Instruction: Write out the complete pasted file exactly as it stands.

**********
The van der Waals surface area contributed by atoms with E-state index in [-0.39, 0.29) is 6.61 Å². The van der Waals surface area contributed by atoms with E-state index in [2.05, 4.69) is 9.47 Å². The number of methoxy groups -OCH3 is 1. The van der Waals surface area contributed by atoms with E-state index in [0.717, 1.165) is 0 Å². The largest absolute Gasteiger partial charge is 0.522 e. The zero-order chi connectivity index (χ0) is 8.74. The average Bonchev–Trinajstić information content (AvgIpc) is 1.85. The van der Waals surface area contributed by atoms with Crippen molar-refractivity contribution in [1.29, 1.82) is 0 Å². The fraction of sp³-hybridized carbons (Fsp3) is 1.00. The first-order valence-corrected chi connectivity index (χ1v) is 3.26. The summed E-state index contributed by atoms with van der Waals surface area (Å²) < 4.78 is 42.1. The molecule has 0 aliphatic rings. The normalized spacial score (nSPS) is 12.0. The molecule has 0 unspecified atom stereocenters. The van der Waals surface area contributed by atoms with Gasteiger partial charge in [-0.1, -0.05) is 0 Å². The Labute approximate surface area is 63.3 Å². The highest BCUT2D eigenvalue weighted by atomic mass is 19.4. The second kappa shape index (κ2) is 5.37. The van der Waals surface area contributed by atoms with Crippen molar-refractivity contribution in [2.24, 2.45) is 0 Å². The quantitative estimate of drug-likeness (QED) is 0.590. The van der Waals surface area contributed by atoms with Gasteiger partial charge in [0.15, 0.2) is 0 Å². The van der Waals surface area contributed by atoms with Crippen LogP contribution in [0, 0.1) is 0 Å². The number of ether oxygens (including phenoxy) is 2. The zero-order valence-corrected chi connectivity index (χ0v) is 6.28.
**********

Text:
The van der Waals surface area contributed by atoms with E-state index in [-0.39, 0.29) is 6.61 Å². The van der Waals surface area contributed by atoms with E-state index in [2.05, 4.69) is 9.47 Å². The number of methoxy groups -OCH3 is 1. The van der Waals surface area contributed by atoms with E-state index in [0.717, 1.165) is 0 Å². The largest absolute Gasteiger partial charge is 0.522 e. The zero-order chi connectivity index (χ0) is 8.74. The average Bonchev–Trinajstić information content (AvgIpc) is 1.85. The van der Waals surface area contributed by atoms with Crippen molar-refractivity contribution in [1.29, 1.82) is 0 Å². The fraction of sp³-hybridized carbons (Fsp3) is 1.00. The first-order valence-corrected chi connectivity index (χ1v) is 3.26. The summed E-state index contributed by atoms with van der Waals surface area (Å²) < 4.78 is 42.1. The molecule has 0 aliphatic rings. The normalized spacial score (nSPS) is 12.0. The molecule has 0 unspecified atom stereocenters. The van der Waals surface area contributed by atoms with Gasteiger partial charge in [-0.1, -0.05) is 0 Å². The Labute approximate surface area is 63.3 Å². The highest BCUT2D eigenvalue weighted by atomic mass is 19.4. The second kappa shape index (κ2) is 5.37. The van der Waals surface area contributed by atoms with Crippen molar-refractivity contribution in [2.24, 2.45) is 0 Å². The quantitative estimate of drug-likeness (QED) is 0.590. The van der Waals surface area contributed by atoms with Gasteiger partial charge in [0.15, 0.2) is 0 Å². The van der Waals surface area contributed by atoms with Crippen LogP contribution in [0, 0.1) is 0 Å². The number of ether oxygens (including phenoxy) is 2. The zero-order valence-corrected chi connectivity index (χ0v) is 6.28.